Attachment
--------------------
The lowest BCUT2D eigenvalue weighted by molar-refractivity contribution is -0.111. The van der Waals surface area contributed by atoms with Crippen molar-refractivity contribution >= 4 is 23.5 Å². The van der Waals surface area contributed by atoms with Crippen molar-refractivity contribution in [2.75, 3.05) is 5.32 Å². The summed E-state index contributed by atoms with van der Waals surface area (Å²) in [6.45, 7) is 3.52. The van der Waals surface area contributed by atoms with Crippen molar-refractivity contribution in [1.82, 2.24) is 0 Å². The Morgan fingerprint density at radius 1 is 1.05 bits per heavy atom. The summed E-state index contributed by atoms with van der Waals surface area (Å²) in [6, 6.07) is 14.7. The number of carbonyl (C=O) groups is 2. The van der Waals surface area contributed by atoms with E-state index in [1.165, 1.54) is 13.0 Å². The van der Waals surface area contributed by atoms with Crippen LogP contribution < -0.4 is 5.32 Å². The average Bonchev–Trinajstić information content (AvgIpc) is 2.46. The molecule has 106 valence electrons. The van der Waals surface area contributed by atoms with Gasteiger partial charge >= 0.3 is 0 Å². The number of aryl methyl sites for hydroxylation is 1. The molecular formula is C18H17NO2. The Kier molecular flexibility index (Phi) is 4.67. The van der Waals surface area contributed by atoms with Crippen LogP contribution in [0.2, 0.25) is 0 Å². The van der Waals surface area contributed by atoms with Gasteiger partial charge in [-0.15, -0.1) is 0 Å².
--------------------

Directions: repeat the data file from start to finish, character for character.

The lowest BCUT2D eigenvalue weighted by molar-refractivity contribution is -0.111. The van der Waals surface area contributed by atoms with Crippen molar-refractivity contribution >= 4 is 23.5 Å². The van der Waals surface area contributed by atoms with Crippen molar-refractivity contribution in [2.75, 3.05) is 5.32 Å². The summed E-state index contributed by atoms with van der Waals surface area (Å²) in [6.45, 7) is 3.52. The van der Waals surface area contributed by atoms with Crippen molar-refractivity contribution in [1.82, 2.24) is 0 Å². The Morgan fingerprint density at radius 1 is 1.05 bits per heavy atom. The summed E-state index contributed by atoms with van der Waals surface area (Å²) in [6, 6.07) is 14.7. The number of carbonyl (C=O) groups is 2. The van der Waals surface area contributed by atoms with E-state index in [1.165, 1.54) is 13.0 Å². The van der Waals surface area contributed by atoms with Crippen LogP contribution < -0.4 is 5.32 Å². The average Bonchev–Trinajstić information content (AvgIpc) is 2.46. The molecule has 106 valence electrons. The van der Waals surface area contributed by atoms with Gasteiger partial charge >= 0.3 is 0 Å². The number of aryl methyl sites for hydroxylation is 1. The molecular formula is C18H17NO2. The Kier molecular flexibility index (Phi) is 4.67. The van der Waals surface area contributed by atoms with Crippen LogP contribution in [0.2, 0.25) is 0 Å². The van der Waals surface area contributed by atoms with Gasteiger partial charge in [-0.15, -0.1) is 0 Å².